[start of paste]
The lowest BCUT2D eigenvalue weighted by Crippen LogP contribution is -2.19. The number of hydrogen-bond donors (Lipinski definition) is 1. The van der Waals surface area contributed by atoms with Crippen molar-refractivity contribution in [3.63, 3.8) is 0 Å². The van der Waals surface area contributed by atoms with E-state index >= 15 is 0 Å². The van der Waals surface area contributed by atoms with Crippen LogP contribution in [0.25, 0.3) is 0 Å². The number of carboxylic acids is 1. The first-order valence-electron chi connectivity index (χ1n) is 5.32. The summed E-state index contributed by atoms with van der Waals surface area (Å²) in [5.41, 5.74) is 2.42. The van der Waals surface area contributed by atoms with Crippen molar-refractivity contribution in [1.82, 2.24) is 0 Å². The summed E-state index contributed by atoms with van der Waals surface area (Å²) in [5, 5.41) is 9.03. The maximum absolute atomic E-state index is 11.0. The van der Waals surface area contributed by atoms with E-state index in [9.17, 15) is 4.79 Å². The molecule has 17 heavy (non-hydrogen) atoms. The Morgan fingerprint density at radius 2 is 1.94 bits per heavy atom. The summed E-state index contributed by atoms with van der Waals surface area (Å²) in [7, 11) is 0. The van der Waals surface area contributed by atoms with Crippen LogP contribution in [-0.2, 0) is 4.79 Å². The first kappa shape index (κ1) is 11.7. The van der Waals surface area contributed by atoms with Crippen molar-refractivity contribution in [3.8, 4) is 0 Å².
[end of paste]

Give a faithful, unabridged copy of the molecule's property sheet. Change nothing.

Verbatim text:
The lowest BCUT2D eigenvalue weighted by Crippen LogP contribution is -2.19. The number of hydrogen-bond donors (Lipinski definition) is 1. The van der Waals surface area contributed by atoms with Crippen molar-refractivity contribution in [3.63, 3.8) is 0 Å². The van der Waals surface area contributed by atoms with E-state index >= 15 is 0 Å². The van der Waals surface area contributed by atoms with Crippen LogP contribution in [0.25, 0.3) is 0 Å². The number of carboxylic acids is 1. The first-order valence-electron chi connectivity index (χ1n) is 5.32. The summed E-state index contributed by atoms with van der Waals surface area (Å²) in [5.41, 5.74) is 2.42. The van der Waals surface area contributed by atoms with Crippen molar-refractivity contribution in [1.82, 2.24) is 0 Å². The summed E-state index contributed by atoms with van der Waals surface area (Å²) in [5, 5.41) is 9.03. The maximum absolute atomic E-state index is 11.0. The van der Waals surface area contributed by atoms with E-state index in [9.17, 15) is 4.79 Å². The molecule has 17 heavy (non-hydrogen) atoms. The Morgan fingerprint density at radius 2 is 1.94 bits per heavy atom. The summed E-state index contributed by atoms with van der Waals surface area (Å²) in [7, 11) is 0. The van der Waals surface area contributed by atoms with Crippen LogP contribution in [-0.2, 0) is 4.79 Å². The first kappa shape index (κ1) is 11.7. The van der Waals surface area contributed by atoms with Crippen molar-refractivity contribution in [3.8, 4) is 0 Å².